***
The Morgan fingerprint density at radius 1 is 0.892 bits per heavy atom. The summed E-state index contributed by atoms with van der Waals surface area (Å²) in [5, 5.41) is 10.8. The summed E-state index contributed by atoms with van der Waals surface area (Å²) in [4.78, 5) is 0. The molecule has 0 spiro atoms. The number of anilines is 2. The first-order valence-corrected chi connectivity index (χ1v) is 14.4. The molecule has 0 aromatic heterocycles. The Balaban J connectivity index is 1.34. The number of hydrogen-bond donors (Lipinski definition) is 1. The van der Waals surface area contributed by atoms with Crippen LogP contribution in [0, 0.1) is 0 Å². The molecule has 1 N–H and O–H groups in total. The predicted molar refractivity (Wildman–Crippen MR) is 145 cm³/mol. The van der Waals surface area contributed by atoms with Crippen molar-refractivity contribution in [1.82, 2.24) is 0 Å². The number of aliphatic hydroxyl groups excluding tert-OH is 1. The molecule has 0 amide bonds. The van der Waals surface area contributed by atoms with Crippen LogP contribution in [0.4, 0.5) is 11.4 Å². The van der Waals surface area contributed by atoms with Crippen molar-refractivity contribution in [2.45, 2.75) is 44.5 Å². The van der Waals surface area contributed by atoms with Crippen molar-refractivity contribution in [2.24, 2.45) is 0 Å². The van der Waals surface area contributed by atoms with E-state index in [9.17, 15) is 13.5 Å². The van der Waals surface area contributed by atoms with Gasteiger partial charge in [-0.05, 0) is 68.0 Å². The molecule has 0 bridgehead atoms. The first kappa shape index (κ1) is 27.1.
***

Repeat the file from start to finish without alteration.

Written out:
The Morgan fingerprint density at radius 1 is 0.892 bits per heavy atom. The summed E-state index contributed by atoms with van der Waals surface area (Å²) in [5, 5.41) is 10.8. The summed E-state index contributed by atoms with van der Waals surface area (Å²) in [4.78, 5) is 0. The molecule has 0 spiro atoms. The number of anilines is 2. The first-order valence-corrected chi connectivity index (χ1v) is 14.4. The molecule has 0 aromatic heterocycles. The Balaban J connectivity index is 1.34. The number of hydrogen-bond donors (Lipinski definition) is 1. The van der Waals surface area contributed by atoms with Crippen LogP contribution in [0, 0.1) is 0 Å². The molecule has 1 N–H and O–H groups in total. The predicted molar refractivity (Wildman–Crippen MR) is 145 cm³/mol. The van der Waals surface area contributed by atoms with Crippen molar-refractivity contribution in [1.82, 2.24) is 0 Å². The number of aliphatic hydroxyl groups excluding tert-OH is 1. The molecule has 0 amide bonds. The van der Waals surface area contributed by atoms with Crippen LogP contribution in [0.4, 0.5) is 11.4 Å². The van der Waals surface area contributed by atoms with Crippen molar-refractivity contribution in [2.45, 2.75) is 44.5 Å². The van der Waals surface area contributed by atoms with Crippen molar-refractivity contribution in [2.24, 2.45) is 0 Å². The van der Waals surface area contributed by atoms with E-state index in [9.17, 15) is 13.5 Å². The van der Waals surface area contributed by atoms with Gasteiger partial charge in [-0.05, 0) is 68.0 Å². The molecule has 0 bridgehead atoms. The first kappa shape index (κ1) is 27.1.